[lang-gwish] /ˈlæŋ gwɪʃ/
verb (used without object)
to be or become weak or feeble; droop; fade.
to lose vigor and vitality.
to undergo neglect or experience prolonged inactivity; suffer hardship and distress:
to languish in prison for ten years.
to be subjected to delay or disregard; be ignored:
a petition that languished on the warden’s desk for a year.
to pine with desire or longing.
to assume an expression of tender, sentimental melancholy.
the act or state of .
a tender, melancholy look or expression.
to lose or diminish in strength or energy
(often foll by for) to be listless with desire; pine
to suffer deprivation, hardship, or neglect: to languish in prison
to put on a tender, nostalgic, or melancholic expression
early 14c., “fail in strength, exhibit signs of approaching death,” from languiss-, present participle stem of Old French languir “be listless, pine, grieve, fall ill,” from Vulgar Latin *languire, from Latin languere “be weak or faint” (see lax). Weaker sense “be lovesick, grieve, lament, grow faint,” is from mid-14c. Related: Languished; languishing.
[lang-gwi-shing] /ˈlæŋ gwɪ ʃɪŋ/ adjective 1. becoming languid, in any way. 2. expressive of languor; indicating tender, sentimental melancholy: a languishing sigh. 3. lingering: a languishing death. [lang-gwish] /ˈlæŋ gwɪʃ/ verb (used without object) 1. to be or become weak or feeble; droop; fade. 2. to lose vigor and vitality. 3. to undergo neglect or […]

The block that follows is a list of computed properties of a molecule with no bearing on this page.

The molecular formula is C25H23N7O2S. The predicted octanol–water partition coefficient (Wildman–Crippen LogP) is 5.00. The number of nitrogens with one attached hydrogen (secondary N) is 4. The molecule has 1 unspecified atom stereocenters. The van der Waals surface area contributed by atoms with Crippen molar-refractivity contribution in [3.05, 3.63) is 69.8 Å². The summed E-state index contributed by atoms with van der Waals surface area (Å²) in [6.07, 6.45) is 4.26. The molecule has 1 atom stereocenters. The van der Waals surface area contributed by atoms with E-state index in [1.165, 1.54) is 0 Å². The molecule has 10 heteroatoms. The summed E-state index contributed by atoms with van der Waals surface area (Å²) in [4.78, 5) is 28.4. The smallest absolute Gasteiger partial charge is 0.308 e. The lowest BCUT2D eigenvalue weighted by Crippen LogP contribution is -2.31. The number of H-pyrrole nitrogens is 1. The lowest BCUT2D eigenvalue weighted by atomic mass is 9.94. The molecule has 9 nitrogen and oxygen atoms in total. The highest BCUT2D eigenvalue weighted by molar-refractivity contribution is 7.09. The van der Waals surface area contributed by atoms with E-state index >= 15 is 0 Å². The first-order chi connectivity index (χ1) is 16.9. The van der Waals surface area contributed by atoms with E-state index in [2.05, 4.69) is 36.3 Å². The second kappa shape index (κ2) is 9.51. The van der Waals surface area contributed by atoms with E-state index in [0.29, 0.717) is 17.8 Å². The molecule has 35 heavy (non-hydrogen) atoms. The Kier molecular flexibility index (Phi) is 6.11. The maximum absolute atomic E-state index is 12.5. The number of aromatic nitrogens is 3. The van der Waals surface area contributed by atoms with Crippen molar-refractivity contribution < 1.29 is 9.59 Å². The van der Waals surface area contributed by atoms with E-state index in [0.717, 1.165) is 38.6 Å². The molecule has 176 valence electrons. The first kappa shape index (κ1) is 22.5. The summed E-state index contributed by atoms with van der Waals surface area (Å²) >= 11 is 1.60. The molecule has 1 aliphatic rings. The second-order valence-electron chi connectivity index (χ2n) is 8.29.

[lang-gwish-muh nt] /ˈlæŋ gwɪʃ mənt/ noun, Archaic. 1. the act or state of . 2. a expression.
[lang-ger] /ˈlæŋ gər/ noun 1. lack of energy or vitality; sluggishness. 2. lack of spirit or interest; listlessness; stagnation. 3. physical weakness or faintness. 4. emotional softness or tenderness. /ˈlæŋɡə/ noun 1. physical or mental laziness or weariness 2. a feeling of dreaminess and relaxation 3. oppressive silence or stillness n. c.1300, “disease, distress, mental […]
[lang-ger-uh s] /ˈlæŋ gər əs/ adjective 1. characterized by ; languid. 2. inducing : languorous fragrance. /ˈlæŋɡərəs/ adjective 1. characterized by or producing languor 2. another word for languid adj. late 15c., “mournful,” from Old French langoros (11c.), from langor (see languor). Meaning “suggestive of languor” is from 1821. Related: Languorously; languorousness.